Appropriate sites for sub cutaneous hCG injections
There are four sites on your body that are appropriate for sub cutaneous (sub q) injections of hCG. They are the upper outer arm, the hip, the abdomen, and the thigh. Only two of these apply for the person performing self-injections of hCG; the abdomen and the thigh. Most find using the hip and upper arm too tricky to do on their own.
When using the abdomen, measure 3 finger widths on either side of your belly button and inject your hCG there. Do not inject any closer to the belly button than that measurement, but you may go a little further away if you desire.
When using the top of your thigh, measure upward from the knee about the width of your hand, and downward from the top of your leg about the width of your hand. The area between those measurements can be used for a sub q injection of hCG. Stick to the top part of the thigh because the inner thigh tends to bruise more, and the outer thigh contains more nerves.
Preparing for your shot
The best time to do your shot of hCG, is first thing in the morning right after your shower. Most people have a morning routine they go through to get ready for their day. By incorporating your injection of hCG into this routine, you are less likely to forget to do it and you will be receiving the dose of hCG at about the same time each day.
Always, wash and dry your hands before handling your supplies. Have all of your injection supplies organized so you can grab and inject without much thought to it. You will need two alcohol pads, one to clean the syringe, and the other for your vial of hCG.
Roll the hCG vial slowly between your palms to assure the solution is evenly mixed. Do not vigorously shake the vial of hCG, like with insulin, it can make the hCG less effective. The rolling action also helps gently warm the hCG to room temperature. Wipe the top of the hCG vial with an alcohol pad. Draw back the syringe aspirating air to the dosage you are using, for example 30 on the syringe. Pierce the hCG vial and inject the air into the vial. Pick up the vial and hold it upside down in one hand, while using the other hand to slowly draw back on the syringe and fill to the 30 mark with the hCG. Draw slowly, because the needle is tiny and the fluid takes time to pass into the barrel of the syringe. Once filled, there may be a tiny air bubbles in the solution. Make sure you have the correct amount in the syringe for your dose. To do this, you may need to draw more than 30 and then gently tap the syringe to make the air bubbles rise upward toward the needle, then gently push the bubble or bubbles out. Don’t worry about getting every tiny bubble out. Injecting little tiny bubbles won’t hurt you, but if the air is affecting the dose of hCG in your syringe, you may experience some hunger while on the hCG diet.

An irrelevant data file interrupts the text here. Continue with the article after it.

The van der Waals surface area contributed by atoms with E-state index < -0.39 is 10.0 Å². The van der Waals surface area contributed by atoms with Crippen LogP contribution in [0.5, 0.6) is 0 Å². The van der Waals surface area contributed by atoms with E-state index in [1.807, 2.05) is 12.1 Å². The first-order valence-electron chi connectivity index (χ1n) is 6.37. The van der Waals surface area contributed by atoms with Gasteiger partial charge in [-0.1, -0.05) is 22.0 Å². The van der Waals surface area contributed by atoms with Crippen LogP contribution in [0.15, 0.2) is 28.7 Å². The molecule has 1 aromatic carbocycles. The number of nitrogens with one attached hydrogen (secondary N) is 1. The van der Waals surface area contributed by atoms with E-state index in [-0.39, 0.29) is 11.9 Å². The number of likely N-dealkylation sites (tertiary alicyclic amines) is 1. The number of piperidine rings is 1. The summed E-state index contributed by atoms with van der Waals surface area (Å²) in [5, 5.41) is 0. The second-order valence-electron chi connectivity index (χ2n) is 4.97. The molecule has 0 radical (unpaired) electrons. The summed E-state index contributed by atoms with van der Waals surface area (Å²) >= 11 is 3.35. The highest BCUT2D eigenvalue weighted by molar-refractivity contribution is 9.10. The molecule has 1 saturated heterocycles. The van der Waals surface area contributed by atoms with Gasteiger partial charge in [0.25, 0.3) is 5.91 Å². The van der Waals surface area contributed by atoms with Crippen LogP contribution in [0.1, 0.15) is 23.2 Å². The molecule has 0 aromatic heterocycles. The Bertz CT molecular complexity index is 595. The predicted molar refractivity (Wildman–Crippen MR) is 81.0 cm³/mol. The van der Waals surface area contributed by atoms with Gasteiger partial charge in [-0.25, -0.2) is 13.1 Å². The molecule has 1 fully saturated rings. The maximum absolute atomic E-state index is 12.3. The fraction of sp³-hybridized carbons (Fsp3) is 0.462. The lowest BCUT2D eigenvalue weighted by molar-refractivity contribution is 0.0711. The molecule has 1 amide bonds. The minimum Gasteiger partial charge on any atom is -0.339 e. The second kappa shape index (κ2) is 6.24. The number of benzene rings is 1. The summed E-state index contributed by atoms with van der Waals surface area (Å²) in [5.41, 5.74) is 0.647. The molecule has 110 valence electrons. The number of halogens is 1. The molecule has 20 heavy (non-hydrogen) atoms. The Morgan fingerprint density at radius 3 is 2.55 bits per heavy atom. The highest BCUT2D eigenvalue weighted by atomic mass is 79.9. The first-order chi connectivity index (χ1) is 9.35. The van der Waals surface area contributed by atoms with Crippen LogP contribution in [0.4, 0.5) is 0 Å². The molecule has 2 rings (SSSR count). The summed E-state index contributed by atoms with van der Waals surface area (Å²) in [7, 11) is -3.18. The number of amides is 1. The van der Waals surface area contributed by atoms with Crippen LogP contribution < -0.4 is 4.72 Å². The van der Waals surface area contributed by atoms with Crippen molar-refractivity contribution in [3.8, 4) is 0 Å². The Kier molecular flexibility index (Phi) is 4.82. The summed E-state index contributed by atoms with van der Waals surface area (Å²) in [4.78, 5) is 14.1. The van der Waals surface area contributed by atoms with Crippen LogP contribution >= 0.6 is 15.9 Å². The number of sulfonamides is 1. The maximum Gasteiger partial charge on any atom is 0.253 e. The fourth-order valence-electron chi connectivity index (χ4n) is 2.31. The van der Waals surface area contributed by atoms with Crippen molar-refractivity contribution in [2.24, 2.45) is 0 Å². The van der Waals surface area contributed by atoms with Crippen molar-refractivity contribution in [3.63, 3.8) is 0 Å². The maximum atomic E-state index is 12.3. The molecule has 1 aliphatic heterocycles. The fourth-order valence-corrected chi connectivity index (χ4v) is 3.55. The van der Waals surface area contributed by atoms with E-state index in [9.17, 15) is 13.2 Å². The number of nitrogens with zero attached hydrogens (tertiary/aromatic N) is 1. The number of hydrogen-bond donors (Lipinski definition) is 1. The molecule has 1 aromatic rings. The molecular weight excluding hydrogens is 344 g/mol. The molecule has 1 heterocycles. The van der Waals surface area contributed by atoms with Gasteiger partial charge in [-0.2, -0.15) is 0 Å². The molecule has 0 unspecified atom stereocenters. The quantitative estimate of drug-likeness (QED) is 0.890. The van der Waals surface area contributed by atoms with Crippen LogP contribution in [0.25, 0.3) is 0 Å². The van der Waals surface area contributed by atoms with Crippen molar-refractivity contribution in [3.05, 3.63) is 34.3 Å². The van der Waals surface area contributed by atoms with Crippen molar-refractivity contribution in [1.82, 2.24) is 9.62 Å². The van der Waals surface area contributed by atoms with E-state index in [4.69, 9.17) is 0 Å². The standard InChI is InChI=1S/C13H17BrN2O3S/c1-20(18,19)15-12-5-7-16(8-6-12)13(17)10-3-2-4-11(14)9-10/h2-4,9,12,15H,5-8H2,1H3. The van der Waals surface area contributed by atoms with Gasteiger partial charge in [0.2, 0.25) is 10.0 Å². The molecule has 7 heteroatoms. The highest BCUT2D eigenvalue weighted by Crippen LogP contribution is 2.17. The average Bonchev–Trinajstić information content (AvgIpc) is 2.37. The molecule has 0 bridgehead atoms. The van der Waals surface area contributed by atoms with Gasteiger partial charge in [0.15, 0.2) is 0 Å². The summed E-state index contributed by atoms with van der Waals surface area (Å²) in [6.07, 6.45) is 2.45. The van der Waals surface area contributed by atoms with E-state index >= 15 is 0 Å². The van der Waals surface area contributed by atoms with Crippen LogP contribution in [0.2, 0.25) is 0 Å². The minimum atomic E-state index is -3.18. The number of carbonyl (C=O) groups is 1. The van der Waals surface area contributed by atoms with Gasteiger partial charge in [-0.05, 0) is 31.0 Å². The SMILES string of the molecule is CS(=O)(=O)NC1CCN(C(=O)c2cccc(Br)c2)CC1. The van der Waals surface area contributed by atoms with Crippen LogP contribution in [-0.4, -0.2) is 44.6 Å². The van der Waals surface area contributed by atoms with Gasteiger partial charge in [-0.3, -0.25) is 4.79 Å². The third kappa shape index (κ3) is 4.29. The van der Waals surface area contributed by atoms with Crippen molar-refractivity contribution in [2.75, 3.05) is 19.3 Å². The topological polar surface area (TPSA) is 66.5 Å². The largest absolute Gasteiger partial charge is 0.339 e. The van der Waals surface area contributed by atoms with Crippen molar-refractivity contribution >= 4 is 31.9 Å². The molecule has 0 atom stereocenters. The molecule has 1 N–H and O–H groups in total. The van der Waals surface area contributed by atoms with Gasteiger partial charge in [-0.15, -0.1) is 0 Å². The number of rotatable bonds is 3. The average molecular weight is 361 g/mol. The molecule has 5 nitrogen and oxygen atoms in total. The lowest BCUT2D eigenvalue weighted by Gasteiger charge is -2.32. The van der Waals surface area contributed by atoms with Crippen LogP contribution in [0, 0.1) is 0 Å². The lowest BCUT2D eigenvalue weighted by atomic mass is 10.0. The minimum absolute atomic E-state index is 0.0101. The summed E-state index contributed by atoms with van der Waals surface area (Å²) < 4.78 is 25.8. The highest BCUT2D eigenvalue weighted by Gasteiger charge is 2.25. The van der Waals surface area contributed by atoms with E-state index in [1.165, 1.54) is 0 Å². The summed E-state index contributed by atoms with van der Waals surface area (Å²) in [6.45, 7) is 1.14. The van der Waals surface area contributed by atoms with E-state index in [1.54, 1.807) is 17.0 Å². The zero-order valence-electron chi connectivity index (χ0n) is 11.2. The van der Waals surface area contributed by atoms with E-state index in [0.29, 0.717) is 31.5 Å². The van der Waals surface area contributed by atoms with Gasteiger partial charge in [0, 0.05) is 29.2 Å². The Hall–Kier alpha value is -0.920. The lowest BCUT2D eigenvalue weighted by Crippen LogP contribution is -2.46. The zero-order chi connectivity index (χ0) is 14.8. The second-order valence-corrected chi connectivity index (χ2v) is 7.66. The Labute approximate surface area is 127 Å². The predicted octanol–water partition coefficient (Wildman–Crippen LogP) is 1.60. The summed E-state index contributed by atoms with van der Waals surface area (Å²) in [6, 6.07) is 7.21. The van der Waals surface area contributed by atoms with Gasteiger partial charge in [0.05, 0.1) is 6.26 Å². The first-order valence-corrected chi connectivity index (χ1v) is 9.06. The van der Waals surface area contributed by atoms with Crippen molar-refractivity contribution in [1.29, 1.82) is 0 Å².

Use the second alcohol pad to wipe the skin in the area of your shot. Be sure to allow the site to air dry completely. Injecting through wet alcohol will sting or burn a lot! Also make sure there are no extra hCG droplets on your needle. Don’t touch the needle, just allow it to dry while you are allowing the injection site to dry.
OK, take a deep breath, and don’t hold your breath while doing your injection :). You can do this!!!